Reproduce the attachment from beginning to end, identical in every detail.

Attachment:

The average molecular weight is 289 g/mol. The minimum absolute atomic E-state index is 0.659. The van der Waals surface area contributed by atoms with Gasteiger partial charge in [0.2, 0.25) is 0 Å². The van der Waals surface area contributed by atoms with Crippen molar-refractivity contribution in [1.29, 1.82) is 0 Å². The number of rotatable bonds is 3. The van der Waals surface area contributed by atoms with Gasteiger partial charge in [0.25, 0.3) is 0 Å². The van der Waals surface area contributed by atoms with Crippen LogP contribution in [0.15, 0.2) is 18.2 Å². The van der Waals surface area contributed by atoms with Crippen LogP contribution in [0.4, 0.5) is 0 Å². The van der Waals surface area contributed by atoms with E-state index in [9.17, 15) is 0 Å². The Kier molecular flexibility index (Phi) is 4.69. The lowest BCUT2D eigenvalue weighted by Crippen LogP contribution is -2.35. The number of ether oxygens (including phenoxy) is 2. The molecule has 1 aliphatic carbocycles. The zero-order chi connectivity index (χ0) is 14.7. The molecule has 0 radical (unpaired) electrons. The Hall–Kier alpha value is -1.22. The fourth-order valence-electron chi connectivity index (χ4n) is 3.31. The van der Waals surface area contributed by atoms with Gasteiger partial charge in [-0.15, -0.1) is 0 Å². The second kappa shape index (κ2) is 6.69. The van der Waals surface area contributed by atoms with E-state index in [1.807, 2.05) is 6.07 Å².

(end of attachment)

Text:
The average molecular weight is 289 g/mol. The minimum absolute atomic E-state index is 0.659. The van der Waals surface area contributed by atoms with Gasteiger partial charge in [0.2, 0.25) is 0 Å². The van der Waals surface area contributed by atoms with Crippen molar-refractivity contribution in [1.29, 1.82) is 0 Å². The number of rotatable bonds is 3. The van der Waals surface area contributed by atoms with Gasteiger partial charge in [0.25, 0.3) is 0 Å². The van der Waals surface area contributed by atoms with Crippen LogP contribution in [0.15, 0.2) is 18.2 Å². The van der Waals surface area contributed by atoms with Crippen LogP contribution in [0.4, 0.5) is 0 Å². The van der Waals surface area contributed by atoms with E-state index in [9.17, 15) is 0 Å². The Kier molecular flexibility index (Phi) is 4.69. The lowest BCUT2D eigenvalue weighted by Crippen LogP contribution is -2.35. The number of ether oxygens (including phenoxy) is 2. The molecule has 1 aliphatic carbocycles. The zero-order chi connectivity index (χ0) is 14.7. The molecule has 0 radical (unpaired) electrons. The Hall–Kier alpha value is -1.22. The fourth-order valence-electron chi connectivity index (χ4n) is 3.31. The van der Waals surface area contributed by atoms with Gasteiger partial charge in [-0.15, -0.1) is 0 Å². The second kappa shape index (κ2) is 6.69. The van der Waals surface area contributed by atoms with E-state index in [1.807, 2.05) is 6.07 Å².